Life here can be hard.
This post is an eye-opener for anyone who doubts that life is tough here.
We have Cholera in the area. Spread from the slums of Lusaka where the pollution of wells (main supply of drinking water) by nearby pit latrines (holes in the ground) has had inevitable consequences.
The schools will not start again on the 15th because of Cholera. There will be a review on Jan. 30th.
It’s almost lucky (!!!???) that the rains appear to be failing again for the second time in three years in Eastern Province, as Cholera is a waterborne disease and the compounds become flooded when the rains are good. At least The ridiculous Potato-head President of the United States assures us that global warning is not a problem.
The crops will probably fail; it’s too early to say yet. The government is supposed to support the population by giving food aid. They probably won’t as they have huge debt to pay.
Ketty had Malaria. An inevitable consequence of living here even if you have a mosquito net. You just get ill for a while, sometimes very ill. You feel dreadful. Then her grandmother had malaria straight after her, Then her mother. They’re all recovering or have recovered. It’s the annual competition for survival; will it be a mild illness this year or severe, even life-threatening?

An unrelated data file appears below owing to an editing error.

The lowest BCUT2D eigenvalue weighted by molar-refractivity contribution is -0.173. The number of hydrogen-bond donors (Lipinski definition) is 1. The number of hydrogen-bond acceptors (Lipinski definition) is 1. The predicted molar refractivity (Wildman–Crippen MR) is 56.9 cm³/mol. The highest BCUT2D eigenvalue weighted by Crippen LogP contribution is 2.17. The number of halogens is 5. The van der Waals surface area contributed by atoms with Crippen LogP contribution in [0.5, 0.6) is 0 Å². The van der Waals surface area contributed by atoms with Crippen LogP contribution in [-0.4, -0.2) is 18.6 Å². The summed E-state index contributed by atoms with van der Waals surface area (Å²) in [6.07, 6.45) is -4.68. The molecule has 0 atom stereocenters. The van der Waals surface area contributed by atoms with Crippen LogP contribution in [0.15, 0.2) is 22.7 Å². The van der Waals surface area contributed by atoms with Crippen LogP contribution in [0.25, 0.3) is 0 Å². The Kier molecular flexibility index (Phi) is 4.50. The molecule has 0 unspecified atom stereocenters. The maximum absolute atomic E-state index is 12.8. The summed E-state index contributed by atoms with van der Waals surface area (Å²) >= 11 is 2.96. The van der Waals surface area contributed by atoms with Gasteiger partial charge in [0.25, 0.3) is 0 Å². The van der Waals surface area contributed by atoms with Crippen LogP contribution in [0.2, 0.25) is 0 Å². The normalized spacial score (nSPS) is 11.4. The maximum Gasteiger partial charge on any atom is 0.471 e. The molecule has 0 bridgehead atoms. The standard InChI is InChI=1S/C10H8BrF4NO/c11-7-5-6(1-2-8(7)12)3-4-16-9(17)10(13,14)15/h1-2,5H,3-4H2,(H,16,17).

Most of my friends here work for an NGO as ‘volunteers’ which means that they’re not covered by Zambian minimum wage. They get paid less than a dollar a day. They work up to 9 hour days but there are no other jobs in the area.
One positive note; I was invited by the Chief of this area to go to New year celebrations at his Palace. I was treated as an honoured guest and sat with him as The Nyau dancers (a secretive male sect) performed the ritual dance of ‘Gule Wamkulu’ accompanied by shouted vocals answered by singing from the girls of the community, and drumming to get deep under your skin. Awesome, powerful.
Happy new year to everyone.